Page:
Working during the lockdown has not been easy but even with the pandemic raging on, creatives have remained innovative, working within an industry that seemingly never sleeps.
If there was any kind of silver lining to the lockdown, it was the gift of time. With countless online resources from webinars to workshops, more now than ever is the time to learn new skills and become as multifaceted as possible.
For one creative, this helped her to take an unexpected step in her career. Malvika, founder of fashion & beauty platform and blog ‘Stylebymalvika,’ is one of the top five up and coming fashion influencers according to Pixlee. A digital content creator, her platform caters to the driven dreamers and luxury fashion lovers of the world and has also appeared on Forbes India, Create & Cultivate, Buzzfeed, and The Cut to name a few. She has previously collaborated with brands like Jimmy Choo, Givenchy Beauty and Reebok.
How would you describe your role before the lockdown?
Before the pandemic, I was focusing on building my platform as a creator on Instagram, but as the opportunities to collaborate with brands decreased due to budgets, I somehow got lucky with other kinds of opportunities. Specifically, I was given several opportunities to become a “paid” creator of sorts for several different apps and platforms. I’ve also been able to do some consulting work, freelance photography and videography. Now, it’s not only about building my own content on Instagram but being a skilled creator in all aspects of the word. I’d say before I was mainly known as an “Instagram Influencer”, which was a term I was never really comfortable with for some reason, and now with all the freelance work, I’m doing as well as content creation, the better way to encapsulate all the work I do is by referring to me as a digital content creator and consultant.
Did being in a lockdown make this change more difficult?
It has affected my work both positively and negatively. There aren’t as many opportunities to collaborate with brands to create a fun personable synergy to relay to an audience, but I still have the ability to get paid for what I do, creating. Having to stay home means more time to delve deeper to make sure my work is of better quality. I’ve developed a no-nonsense attitude when it comes to whatever I put out. Even if I’ve spent 4 hours on something, if it’s not good, I’m scrapping it.
In fact, I consider myself to be extremely lucky that this happened to me as the opportunities landed in my lap. As mentioned, it’s a shift from the model I was used to, and maybe, does require a lot more work, but getting into the creative process is something I love doing, and challenges to create content in new ways keeps me on my toes. Though don’t get me wrong, I still think one of the most rewarding things is partnering with brands that you love, and that’s very much something I’d like to continue focusing on.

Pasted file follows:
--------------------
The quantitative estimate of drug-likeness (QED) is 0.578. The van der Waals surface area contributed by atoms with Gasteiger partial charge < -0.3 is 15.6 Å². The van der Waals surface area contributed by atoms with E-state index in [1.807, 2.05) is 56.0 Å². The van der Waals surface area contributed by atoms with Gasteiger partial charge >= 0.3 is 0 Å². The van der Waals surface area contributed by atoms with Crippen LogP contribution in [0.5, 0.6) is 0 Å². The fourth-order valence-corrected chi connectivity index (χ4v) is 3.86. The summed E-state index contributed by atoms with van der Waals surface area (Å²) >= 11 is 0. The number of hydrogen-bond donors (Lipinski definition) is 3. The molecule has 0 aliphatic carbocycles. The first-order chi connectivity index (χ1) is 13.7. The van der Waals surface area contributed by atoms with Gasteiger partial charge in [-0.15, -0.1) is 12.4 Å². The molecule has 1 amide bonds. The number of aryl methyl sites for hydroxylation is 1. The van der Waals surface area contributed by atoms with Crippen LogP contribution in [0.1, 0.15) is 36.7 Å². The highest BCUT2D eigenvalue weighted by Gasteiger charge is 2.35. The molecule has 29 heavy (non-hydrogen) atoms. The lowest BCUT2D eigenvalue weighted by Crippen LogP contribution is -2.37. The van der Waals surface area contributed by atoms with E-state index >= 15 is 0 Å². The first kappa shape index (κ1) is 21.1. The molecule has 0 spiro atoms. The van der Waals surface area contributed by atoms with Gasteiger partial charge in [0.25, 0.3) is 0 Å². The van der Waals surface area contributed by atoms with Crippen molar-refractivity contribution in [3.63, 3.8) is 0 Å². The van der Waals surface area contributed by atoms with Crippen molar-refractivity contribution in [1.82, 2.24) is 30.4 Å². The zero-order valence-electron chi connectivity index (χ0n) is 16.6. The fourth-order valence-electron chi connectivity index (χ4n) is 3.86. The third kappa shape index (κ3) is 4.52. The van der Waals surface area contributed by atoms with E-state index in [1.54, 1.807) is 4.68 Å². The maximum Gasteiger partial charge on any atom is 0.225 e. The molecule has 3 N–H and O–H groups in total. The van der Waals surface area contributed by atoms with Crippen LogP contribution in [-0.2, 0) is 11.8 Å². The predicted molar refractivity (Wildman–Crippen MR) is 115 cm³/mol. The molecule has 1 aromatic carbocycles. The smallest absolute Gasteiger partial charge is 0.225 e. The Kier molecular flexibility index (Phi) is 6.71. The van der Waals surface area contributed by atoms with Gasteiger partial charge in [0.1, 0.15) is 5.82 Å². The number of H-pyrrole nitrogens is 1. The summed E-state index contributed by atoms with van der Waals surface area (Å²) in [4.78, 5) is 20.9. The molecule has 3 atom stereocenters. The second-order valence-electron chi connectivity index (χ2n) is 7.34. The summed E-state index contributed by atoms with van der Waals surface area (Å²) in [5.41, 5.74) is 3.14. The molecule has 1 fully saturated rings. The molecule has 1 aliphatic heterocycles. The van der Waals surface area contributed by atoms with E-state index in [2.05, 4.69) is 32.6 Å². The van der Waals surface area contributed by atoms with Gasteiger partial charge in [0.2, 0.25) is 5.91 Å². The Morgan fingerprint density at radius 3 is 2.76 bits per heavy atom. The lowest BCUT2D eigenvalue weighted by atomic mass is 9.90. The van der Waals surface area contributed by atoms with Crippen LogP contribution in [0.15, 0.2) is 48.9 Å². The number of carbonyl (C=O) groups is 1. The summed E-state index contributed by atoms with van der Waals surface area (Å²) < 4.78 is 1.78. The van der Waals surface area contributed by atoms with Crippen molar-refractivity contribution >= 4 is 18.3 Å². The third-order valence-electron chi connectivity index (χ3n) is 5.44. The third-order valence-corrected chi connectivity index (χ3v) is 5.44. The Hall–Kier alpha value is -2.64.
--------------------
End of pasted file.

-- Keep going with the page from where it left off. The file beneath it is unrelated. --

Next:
Were there any online resources you were able to take advantage of?
YouTube has always been one of my biggest teachers. If there’s any trouble I have in navigating something, YouTube is there to teach me. Whether it’s troubleshooting with technology, video editing, finding beauty inspiration for my videos, or otherwise.
Do you expect anything career-wise to change once the lockdown is over?
I most definitely do. For one, I’m a commercial talent, so I hope to be able to go out on more auditions. Two, I think as a result of the lockdown being over, perhaps business will pick up for some, and if brands find it in their marketing budgets to do more influencer activations (which mainly happen through Instagram for me), then maybe I’ll be shifting more of my efforts back to that!
What are your thoughts on the current state of the fashion industry?
One of the biggest shifts I’m seeing is a bigger conversation on the topic of diversity. I think fashion is a reflection of society and its sentiments, and at a time like this, diversity is top of mind for most companies. There are lots of (much needed and long overdue) efforts being made across the board. There is still so much to be done, but it’s a good sign that the industry is moving forward.
Generally, I think the industry has been hit pretty hard since the pandemic. Since there has been so much unemployment, discretionary spending has gone down, and I know this directly impacts the bottom line of most brands in the industry. Though I did notice that beauty spending had gone up for a bit during this lockdown period, and that was definitely interesting to me.
How has adding another title affected your career?
I think it’s given me a lot more confidence to provide a larger range of capabilities when it comes to any kind of creative collaboration. It’s no longer a standard “Instagram photo” that I’m good at, I feel that with the kind of practice and training I’ve been able to get, I can offer new ideas, new ways of communicating to an audience, and I just generally feel so much more creative, and less limited.
I also think having to create so many beauty videos has made me much more comfortable in front of a camera, even when I thought I already was. This works well not just for my “online” career, but also when it comes to commercial opportunities.
Is there any advice you’d like to give to those who want to want to learn a new skill or change roles?
Jump into it even before you think you’re ready. Sometimes, the best way to learn is on the job. If there’s something inside of you pushing you in a new direction, listen to that inner voice–it’s there for a reason. Do not let the fear of the unknown or anxiety to switch to a completely new world scare you off. Being a little uncomfortable in a new scenario is what makes us grow!